What Horne also does is lay out the main inciting factors leading to the decision to declare independence. There are, of course, centuries of little events that built to the big ones, but the really incendiary actions can be briefly touched on. First was the transfer of the slave trade, and slaves and planters, from the Caribbean islands like Jamaica and Barbados to the mainland colonies like South Carolina and Virginia and Rhode Island (a principal hemispheric slave market). The reason lay in the increasing recognition that the huge ratio of slaves to “white” settlers was very dangerous to island settlers (Jamaica in 1714 had 80,000 Negroes and 2,000 whites). Many Jamaican slaves, known as Maroons, had revolted, slain their masters, and fled to the mountains from which they maintained irregular warfare, proving, eventually, that islands were simply too small and too confined to contain the wrath of enslaved peoples. Second was the increase in the rising merchant class on the mainland, especially after 1688 when, with the change in Britain’s monarchy, the Royal African Company lost its dominance of the African trade to the “free” merchant class. Horne relates this not just to the slave trade but to capitalism itself:

Arguably, it was then that the groundwork was laid for the takeoff of capitalism—a trend in which slavery and the slave trade played an indispensable role. The growing influence of merchants in the aftermath of 1688 turbocharged the African Slave Trade, which allowed for spectacular profits growing from investments in the Americas and the forging of a wealthy class there which chafed under London’s rule….This business benefited handsomely some entrepreneurs in New England—notably in Massachusetts and Rhode Island—where the trade flourished. This region contained the “greatest slave-trading communities in America,” according to Lorenzo J. Greene: “the profits from the slave trade were almost incredible….gross profits [were] sometimes as high as sixteen hundred percent,” as “the slave trade easily became the most lucrative commerce of the seventeenth and eighteenth centuries” (5).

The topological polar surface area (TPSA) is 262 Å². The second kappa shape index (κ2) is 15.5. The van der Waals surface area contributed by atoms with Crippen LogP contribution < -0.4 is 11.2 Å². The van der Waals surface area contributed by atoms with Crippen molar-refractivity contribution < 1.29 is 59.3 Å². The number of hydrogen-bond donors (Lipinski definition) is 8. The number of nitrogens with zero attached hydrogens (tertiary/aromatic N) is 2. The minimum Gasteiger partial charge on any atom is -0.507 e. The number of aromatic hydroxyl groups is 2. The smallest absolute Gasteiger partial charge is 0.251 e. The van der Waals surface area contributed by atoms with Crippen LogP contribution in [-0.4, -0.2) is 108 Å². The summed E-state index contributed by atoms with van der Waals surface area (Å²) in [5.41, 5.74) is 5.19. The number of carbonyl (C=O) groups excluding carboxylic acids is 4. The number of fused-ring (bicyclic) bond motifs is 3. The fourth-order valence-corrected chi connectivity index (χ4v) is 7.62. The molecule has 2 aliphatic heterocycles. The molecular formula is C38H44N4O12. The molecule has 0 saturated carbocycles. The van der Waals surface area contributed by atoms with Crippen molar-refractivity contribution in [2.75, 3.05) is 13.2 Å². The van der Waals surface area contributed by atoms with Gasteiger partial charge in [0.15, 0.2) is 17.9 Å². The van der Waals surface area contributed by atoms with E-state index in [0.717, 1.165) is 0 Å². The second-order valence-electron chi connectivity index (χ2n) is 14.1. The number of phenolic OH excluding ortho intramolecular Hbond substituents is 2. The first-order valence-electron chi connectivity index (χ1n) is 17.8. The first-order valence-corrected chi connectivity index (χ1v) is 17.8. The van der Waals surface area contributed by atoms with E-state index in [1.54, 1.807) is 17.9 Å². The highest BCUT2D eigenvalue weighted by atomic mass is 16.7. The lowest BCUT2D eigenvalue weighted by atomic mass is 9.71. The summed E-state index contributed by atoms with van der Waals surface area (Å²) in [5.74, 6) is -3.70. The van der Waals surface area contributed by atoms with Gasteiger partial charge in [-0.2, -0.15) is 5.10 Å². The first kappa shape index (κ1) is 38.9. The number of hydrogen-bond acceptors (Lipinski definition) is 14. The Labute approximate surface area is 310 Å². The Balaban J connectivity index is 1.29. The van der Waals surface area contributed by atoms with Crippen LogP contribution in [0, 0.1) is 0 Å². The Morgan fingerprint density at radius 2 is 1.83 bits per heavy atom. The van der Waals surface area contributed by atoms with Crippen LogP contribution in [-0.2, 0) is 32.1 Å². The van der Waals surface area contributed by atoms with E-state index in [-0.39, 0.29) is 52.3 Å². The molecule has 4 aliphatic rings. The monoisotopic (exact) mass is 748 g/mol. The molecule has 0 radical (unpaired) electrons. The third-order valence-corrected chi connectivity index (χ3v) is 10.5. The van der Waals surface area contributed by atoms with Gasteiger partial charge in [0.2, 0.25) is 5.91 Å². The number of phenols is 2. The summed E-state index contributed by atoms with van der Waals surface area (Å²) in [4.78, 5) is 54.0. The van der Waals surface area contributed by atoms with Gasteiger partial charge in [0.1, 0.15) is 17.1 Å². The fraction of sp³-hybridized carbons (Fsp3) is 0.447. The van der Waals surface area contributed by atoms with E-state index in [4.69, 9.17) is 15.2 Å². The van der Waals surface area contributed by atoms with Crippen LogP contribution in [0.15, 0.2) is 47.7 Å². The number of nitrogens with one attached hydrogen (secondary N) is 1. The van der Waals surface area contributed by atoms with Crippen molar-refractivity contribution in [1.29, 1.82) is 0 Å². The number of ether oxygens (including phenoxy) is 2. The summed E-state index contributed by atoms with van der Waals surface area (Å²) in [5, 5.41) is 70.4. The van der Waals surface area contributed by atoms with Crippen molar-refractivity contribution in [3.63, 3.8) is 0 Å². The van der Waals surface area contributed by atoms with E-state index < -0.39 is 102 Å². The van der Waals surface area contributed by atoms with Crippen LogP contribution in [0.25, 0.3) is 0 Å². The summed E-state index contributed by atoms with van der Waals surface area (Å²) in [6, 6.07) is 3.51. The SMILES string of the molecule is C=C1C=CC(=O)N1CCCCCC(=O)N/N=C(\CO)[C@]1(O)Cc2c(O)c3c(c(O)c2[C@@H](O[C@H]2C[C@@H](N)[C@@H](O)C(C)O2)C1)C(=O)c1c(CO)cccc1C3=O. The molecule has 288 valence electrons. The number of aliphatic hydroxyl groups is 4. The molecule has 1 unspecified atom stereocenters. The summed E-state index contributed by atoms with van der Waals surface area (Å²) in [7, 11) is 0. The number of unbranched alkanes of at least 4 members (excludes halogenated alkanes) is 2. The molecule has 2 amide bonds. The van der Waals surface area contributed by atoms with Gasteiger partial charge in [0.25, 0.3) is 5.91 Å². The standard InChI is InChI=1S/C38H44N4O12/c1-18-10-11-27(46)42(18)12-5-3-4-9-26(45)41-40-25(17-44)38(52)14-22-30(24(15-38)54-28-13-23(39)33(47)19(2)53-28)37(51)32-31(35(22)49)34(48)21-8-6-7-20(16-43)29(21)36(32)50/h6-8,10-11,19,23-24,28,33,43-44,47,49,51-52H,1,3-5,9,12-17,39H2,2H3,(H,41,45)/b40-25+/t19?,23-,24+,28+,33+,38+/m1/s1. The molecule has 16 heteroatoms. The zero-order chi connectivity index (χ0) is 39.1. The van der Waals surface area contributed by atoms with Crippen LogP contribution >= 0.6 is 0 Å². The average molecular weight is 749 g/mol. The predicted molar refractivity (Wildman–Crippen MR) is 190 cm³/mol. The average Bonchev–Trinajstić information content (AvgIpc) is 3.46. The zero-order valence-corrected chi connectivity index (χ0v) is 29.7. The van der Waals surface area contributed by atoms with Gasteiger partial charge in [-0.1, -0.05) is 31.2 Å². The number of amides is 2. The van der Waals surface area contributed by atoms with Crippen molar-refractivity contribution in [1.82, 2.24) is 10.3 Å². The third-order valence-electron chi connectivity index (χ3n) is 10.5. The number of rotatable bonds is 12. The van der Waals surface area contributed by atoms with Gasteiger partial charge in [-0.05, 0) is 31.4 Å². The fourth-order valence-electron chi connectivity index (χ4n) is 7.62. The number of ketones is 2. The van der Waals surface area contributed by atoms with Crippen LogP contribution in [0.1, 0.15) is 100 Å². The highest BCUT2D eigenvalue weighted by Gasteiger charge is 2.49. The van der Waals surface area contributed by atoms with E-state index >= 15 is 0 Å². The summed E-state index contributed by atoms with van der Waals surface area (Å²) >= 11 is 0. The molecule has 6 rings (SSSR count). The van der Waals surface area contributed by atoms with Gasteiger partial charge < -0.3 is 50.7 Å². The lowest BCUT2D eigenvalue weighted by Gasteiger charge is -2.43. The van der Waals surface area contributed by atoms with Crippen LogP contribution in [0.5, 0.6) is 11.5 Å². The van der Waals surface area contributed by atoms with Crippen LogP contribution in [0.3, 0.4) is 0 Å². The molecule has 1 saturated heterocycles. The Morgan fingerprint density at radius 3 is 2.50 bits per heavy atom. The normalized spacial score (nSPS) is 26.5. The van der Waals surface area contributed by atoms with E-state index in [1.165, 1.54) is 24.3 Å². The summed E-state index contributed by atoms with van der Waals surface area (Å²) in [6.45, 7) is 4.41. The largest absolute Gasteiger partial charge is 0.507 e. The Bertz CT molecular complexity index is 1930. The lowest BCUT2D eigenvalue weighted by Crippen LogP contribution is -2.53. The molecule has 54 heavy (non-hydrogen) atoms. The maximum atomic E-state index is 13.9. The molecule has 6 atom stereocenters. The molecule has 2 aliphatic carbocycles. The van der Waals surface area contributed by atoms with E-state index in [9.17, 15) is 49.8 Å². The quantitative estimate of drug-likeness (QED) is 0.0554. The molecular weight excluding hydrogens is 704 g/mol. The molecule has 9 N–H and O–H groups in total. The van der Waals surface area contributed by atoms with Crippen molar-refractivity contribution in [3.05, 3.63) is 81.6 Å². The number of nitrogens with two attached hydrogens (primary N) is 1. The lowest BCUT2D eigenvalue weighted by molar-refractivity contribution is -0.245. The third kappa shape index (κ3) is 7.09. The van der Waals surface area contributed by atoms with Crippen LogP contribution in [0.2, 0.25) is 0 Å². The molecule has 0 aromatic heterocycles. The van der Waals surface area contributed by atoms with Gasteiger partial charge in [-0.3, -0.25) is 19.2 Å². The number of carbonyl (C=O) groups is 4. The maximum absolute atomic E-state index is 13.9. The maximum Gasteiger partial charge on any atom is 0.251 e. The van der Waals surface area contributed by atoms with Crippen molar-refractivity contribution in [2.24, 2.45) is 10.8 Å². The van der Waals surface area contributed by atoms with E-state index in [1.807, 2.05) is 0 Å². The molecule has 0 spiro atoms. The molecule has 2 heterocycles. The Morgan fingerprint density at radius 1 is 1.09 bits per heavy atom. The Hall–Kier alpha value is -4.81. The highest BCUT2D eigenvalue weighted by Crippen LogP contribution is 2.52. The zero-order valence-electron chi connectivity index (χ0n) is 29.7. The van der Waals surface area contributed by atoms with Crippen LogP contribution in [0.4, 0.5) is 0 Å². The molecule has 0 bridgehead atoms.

Then there were the continuing revolts by slaves in every colony. Horne touches on the most significant of these in his chapter called “Revolt,” but again, the problem is that we do not get a narrative that convinces us of their importance. We learn that in 1712, there was a major slave revolt in lower Manhattan, with nine settlers murdered and 70 slaves arrested, but this hardly seems the colony-periling event Horne alleges. Horne does succeed, though, in horrifying us with the punishments and responses to this revolt: in New York, “some were burnt, others were hanged and broke on ye wheele.” He also convinces us of the desperation of the colonists to convince European “whites” to migrate to America to raise their numbers relative to rising numbers of slaves. And he also makes clear the terror that seems to have gripped slaveholders in Carolina, where in the same year, 1712, a bill was introduced asking for more severe measures to restrain the “murders, rapines, and inhumanity to which they [the slaves] are naturally prone.” The measure: “every owner or overseer must have his Negro house searched every 114 days for runaway slaves and mischievous weapons.” A similar response occurred in Virginia in 1733, when settlers, alarmed at increasing “insurrections” among Africans, also revised their “insufficient punishments.” One new punishment Horne cites was that recalcitrant slaves had “one ear nailed to the pillory and there to stand for the space of one hour and then the said ear to be cut off; and thereafter the other ear nailed in like manner and cut off”—all this for providing false testimony (86). Finally, Horne tells us, settlers devised another strategy: that every man should “bring his arms to church on Sundays and Holydays lest they should be seized by the Slaves in their absence” (70). Now we perhaps better understand the passion Americans display for their firearms, for when an entire population knows that it is brutalizing another population and therefore fears uprisings by the oppressed, guns in the hands of the brutalizers must seem as innocently logical as aspirin.